Caroline the Future Librarian

Caroline Davis | LIBR 265-10 | SJSU | Wrenn-Estes

Teen Vogue

Title: Teen Vogue
Editor-in-Chief: Amy Astley
Company: Condé Nast Publications

Summary: Are you a young fashionista?  Then Teen Vogue is the magazine for you!  Created as a spinoff of fashion and lifestyle magazine Vogue that was aimed at a younger audience, Teen Vogue features lush and artistic photo spreads – as well as information on celebrities and current events.  The issue that I reviewed, May 2010 (pictured), featured Karlie Kloss on the cover, a rising star in the modeling world that had appeared in a Teen Vogue photo shoot only two years ago and is already making a name for herself.  This seems to be consistent theme with Teen Vogue, to promote someone in the industry when they are first starting out – for instance, an article profiled 24-year-old artist Danny Roberts, who is making a name for himself by sketching models and fashion industry insiders, which has lead to a collaboration with singer Gwen Stefani.  In addition to the fashion content, there was an article on the dangers of marijuana.

Critical Evaluation: Teen Vogue just feels different – at 6.75 by 9 inches, the publication is smaller than the average magazine.  This wasn’t the only unique feature – there were several notable details that I think set it apart from other glossy fare.  For starters, it seems to really value the team that puts the magazine together – a section called “Contributers” highlights a few employees and describes their position, as well as asks them an interview question.  In this question, they were asked what they individually do to reduce their carbon footprint – which brings me to the next point: Although primarily a fashion and celebrity magazine, Teen Vogue seems to make an effort to feature current events and hot issues.  In this issue, there was a heartbreaking interview with a teenage girl from Haiti, talking about her experience of the damaging earthquake.  They even managed to incorporate this into their fashion content – one of their fashion bloggers wrote an article on eco-friendly beauty products.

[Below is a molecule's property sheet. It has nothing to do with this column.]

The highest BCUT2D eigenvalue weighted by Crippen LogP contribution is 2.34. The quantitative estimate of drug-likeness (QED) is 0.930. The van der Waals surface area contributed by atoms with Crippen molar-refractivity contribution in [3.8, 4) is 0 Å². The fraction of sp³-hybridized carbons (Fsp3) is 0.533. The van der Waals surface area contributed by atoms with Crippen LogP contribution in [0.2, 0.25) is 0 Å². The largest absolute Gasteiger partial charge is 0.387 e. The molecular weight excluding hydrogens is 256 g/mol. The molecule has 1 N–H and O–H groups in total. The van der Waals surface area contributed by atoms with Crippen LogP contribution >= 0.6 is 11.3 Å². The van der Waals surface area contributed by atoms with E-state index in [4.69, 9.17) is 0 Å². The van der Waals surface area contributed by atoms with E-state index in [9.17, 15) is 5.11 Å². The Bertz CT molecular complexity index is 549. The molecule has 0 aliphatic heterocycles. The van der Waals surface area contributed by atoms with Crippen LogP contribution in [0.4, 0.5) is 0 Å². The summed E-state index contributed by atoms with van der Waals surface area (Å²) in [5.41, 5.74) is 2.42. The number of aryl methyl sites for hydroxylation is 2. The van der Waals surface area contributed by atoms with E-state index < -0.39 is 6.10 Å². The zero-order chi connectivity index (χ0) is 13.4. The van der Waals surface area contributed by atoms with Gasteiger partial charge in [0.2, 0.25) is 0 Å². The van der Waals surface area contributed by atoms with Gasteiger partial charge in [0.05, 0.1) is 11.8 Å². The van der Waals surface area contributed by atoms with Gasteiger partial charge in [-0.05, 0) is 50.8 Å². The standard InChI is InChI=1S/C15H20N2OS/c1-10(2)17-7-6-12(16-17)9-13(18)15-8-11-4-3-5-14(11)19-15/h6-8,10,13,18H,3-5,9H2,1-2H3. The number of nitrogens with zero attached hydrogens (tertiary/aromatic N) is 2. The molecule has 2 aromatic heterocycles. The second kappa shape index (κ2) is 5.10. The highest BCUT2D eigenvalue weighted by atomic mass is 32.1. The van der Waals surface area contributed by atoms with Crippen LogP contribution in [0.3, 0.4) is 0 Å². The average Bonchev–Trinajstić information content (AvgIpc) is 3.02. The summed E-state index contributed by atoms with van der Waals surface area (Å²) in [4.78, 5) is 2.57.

Reader’s Annotation: Teen Vogue is the magazine of choice for the young fashionista, featuring sumptuous fashion photography and interviews with models, as well as tracking celebrity style.

Editor-in-Chief Information: Amy Astley earned a Bachelor’s Degree in English Literature from Michigan State University.  She joined the staff of Vogue in 1993 and worked as the Beauty Director before being named by Anna Wintour (Vogue’s editor-in-chief) to head the launch of Teen Vogue in 2003.

Astley currently lives in Manhattan with her husband and two children.

Genre: Fashion

Curriculum Ties: N/A

Discussion Ideas:
1) Do you like having extra content available online?
2) Does Teen Vogue do a good job covering world issues and current events?
3) What was your favorite article in this issue?  Was there anything you didn’t like?

Interest Age: 14 and older

Challenge Issues: None.

Challenge Defense Ideas:

• Become familiar with the magazine and its content.

• Refer to the collection development policy of the library, if none, see here to develop one right away.

• Try to get reviews of the magazine from teens who read it.

Selection: I wanted to include a teen magazine that a library might maintain a subscription for a young adult materials collection.


Teen Vogue Official website and MySpace.


May 14, 2010 - Posted by | Magazine |

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